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Financial Aid

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NEWS
July 21, 2003 | By Ellen Frishberg
I've just finished awarding $10 million in financial aid to students who otherwise couldn't afford to attend Johns Hopkins University. You'd think that would be a tremendously gratifying moment, an opportunity to reflect with satisfaction on the good we're doing for people who really deserve it. And it is. But it's also a tremendously frustrating moment. I'm frustrated because there is a large group of deserving people I haven't been able to help. It's tough for financial-aid officers to assist families who have never before sent a student to college.
NEWS
March 29, 1992 | By Dodge Johnson, SPECIAL TO THE INQUIRER
Financial aid isn't the only way to ease the pain of paying for a college education. Here are a dozen more ideas for making it more affordable. If you are a parent paying the bills, here's what you can do: TALK WITH COLLEGE FINANCIAL-AID OFFICERS. Do this even if you do not qualify for financial aid. The officers want their college to be affordable, so they're on your team. Ask about loans for students who aren't on financial aid. For example, if you live in Pennsylvania, or your son or daughter is attending college in the state, you will learn that qualified families can borrow up to $10,000 a year from the Pennsylvania Higher Education Assistance Agency.
NEWS
May 1, 1996 | By Howard Goodman, INQUIRER STAFF WRITER
Phil and Mary Ann Thomas of Cleveland used to think the IRS was nosy. Then they discovered the University of Pennsylvania's financial-aid office. Their daughter, Kristen, has been accepted into the Class of 2000, and today is the day when she and other prospective Penn students must declare their intentions with a $200 deposit. Just a month ago, Kristen Thomas was dying to find out if Penn wanted her. Now it's the school's admissions officials who sit in suspense. The fall freshman class has 2,350 openings.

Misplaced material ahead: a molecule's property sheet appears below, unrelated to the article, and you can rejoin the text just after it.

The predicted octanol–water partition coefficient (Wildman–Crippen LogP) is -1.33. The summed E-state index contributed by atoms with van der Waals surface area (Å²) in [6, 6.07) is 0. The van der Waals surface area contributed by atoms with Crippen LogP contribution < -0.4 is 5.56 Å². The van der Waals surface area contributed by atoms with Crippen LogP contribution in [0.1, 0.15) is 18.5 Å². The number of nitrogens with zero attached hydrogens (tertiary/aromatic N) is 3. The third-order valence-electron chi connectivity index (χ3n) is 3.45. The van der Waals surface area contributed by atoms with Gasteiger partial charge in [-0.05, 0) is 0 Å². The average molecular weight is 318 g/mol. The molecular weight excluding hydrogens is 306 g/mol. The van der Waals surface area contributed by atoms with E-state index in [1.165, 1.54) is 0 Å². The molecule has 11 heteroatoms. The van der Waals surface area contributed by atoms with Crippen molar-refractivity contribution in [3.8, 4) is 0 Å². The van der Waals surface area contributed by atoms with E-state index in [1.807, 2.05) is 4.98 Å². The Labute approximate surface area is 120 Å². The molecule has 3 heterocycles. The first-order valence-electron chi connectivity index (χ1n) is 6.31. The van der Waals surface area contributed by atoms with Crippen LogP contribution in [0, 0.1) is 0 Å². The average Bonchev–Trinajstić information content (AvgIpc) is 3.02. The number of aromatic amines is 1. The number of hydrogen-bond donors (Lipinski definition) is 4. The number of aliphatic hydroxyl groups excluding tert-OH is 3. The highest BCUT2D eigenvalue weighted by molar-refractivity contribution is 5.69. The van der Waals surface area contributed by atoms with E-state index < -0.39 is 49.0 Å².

NEWS
February 7, 1992 | By Jonathan D. Rockoff, SPECIAL TO THE INQUIRER
Collusion and free agency are part of the everyday language of professional sports. Now they're becoming part of the lexicon of academia. Alleging antitrust violations, the U.S. Justice Department filed suit in Philadelphia last year to block Ivy League schools and the Massachusetts Institute of Technology from fixing uniform financial-aid offers to students accepted at more than one of the prestigious schools. Reluctantly, the schools gave in. Constans Salcedo, an 18-year-old Texan, is one of thousands who has benefited since.
NEWS
January 15, 2008
Yale University yesterday announced that it was boosting its financial-aid packages for middle-class families, joining a number of top colleges that are increasing grants, eliminating loans, and tinkering with financial-aid formulas to reduce the amount that even well-to-do families are expected to contribute. The Ivy League school is increasing its financial-aid spending by more than $24 million to $80 million annually, reducing the average cost by more than half for families with incomes up to $120,000 and by 33 percent or more for those making between $120,000 to $200,000.
NEWS
January 28, 2001 | By Jennifer Moroz, INQUIRER SUBURBAN STAFF